Understanding Aboriginal perspectives of history and heritage in Wyndham, Western Australia
thesisposted on 28.03.2022, 11:52 by Bronwyn Lawton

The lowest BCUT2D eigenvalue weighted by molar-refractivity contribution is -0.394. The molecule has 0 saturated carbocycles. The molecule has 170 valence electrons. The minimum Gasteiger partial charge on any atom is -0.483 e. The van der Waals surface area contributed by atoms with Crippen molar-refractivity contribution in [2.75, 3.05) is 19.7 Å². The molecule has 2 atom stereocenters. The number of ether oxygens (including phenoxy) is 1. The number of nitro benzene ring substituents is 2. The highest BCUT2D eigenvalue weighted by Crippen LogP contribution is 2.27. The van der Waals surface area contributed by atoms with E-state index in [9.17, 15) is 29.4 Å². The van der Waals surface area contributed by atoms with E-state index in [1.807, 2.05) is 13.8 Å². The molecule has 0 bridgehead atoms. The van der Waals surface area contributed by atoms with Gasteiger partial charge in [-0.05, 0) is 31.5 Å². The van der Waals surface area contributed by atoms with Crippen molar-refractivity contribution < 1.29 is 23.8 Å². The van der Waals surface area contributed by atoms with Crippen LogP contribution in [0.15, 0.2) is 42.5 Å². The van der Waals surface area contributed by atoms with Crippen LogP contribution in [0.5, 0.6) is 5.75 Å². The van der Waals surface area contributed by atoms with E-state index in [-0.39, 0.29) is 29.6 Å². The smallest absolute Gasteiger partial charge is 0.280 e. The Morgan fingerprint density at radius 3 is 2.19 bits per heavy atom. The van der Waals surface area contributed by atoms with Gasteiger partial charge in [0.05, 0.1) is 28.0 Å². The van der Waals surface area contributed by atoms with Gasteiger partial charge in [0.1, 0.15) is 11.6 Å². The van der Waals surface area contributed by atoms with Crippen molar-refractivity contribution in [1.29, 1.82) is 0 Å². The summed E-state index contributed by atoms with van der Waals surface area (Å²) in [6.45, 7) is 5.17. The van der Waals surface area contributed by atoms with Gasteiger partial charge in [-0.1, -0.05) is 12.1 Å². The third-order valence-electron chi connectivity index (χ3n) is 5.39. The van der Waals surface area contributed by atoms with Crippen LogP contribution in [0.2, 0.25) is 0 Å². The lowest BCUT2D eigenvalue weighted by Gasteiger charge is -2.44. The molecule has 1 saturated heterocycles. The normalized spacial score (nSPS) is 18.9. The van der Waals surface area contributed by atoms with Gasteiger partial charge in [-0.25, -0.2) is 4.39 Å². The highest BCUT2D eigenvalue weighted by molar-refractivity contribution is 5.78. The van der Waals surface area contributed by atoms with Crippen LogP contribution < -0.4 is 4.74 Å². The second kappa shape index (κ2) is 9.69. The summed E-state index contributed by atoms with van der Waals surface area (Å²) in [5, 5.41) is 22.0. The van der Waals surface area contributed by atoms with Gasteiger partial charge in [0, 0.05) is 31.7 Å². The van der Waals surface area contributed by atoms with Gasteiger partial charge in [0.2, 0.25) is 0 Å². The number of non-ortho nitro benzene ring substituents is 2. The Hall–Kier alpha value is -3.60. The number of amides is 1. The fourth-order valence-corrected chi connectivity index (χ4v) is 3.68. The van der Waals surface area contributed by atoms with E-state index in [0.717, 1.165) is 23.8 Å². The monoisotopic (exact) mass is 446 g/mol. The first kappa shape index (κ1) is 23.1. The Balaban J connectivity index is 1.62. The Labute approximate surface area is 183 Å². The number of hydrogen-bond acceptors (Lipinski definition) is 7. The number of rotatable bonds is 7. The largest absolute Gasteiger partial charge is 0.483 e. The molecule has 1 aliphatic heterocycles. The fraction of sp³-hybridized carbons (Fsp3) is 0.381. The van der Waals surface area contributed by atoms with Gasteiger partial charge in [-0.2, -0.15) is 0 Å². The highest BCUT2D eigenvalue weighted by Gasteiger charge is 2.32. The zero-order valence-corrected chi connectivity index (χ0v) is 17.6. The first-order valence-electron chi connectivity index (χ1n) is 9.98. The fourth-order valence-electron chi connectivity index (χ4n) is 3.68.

Many members of the government and the general public still view Aboriginal heritage only in terms of a static, pre 1788 way of life. Aboriginal heritage and history, like Australian history since 1788, has never been static. It has been in a continual process of adaptation and evolution. The case study and research undertaken in Wyndham, Western Australia was designed to demonstrate on a small, local scale how Aboriginal history and heritage has evolved and endured. Aboriginal heritage is associated with the distant past, but it is also about the 19th and 20th Centuries, and about yesterday and today. Interviews were designed to facilitate a dialogue between members of the Wyndham Aboriginal community and the researcher, to expose the false paradigm symbolised by the rejection of the Aboriginal heritage claim associated with the Cyprus-Hellene Club (a relatively contemporary building) and to gain a better understanding of one group's views of their history and heritage, a heritage that proved to be firmly grounded in the past, and in a modern, geographical sense of place. There is an Aboriginal history and heritage, very much alive in the minds of the Aboriginal community in and around what many might incorrectly think of as 'Whitefella' Wyndham. It is, in reality, just Wyndham, a site with an indigenous and a non-indigenous heritage. It is a place where two histories - indigenous and non-indigenous, meet with the interaction of cultures. However the Aboriginal history of the area needs to be acknowledged before the creation of a 'shared' history can be considered.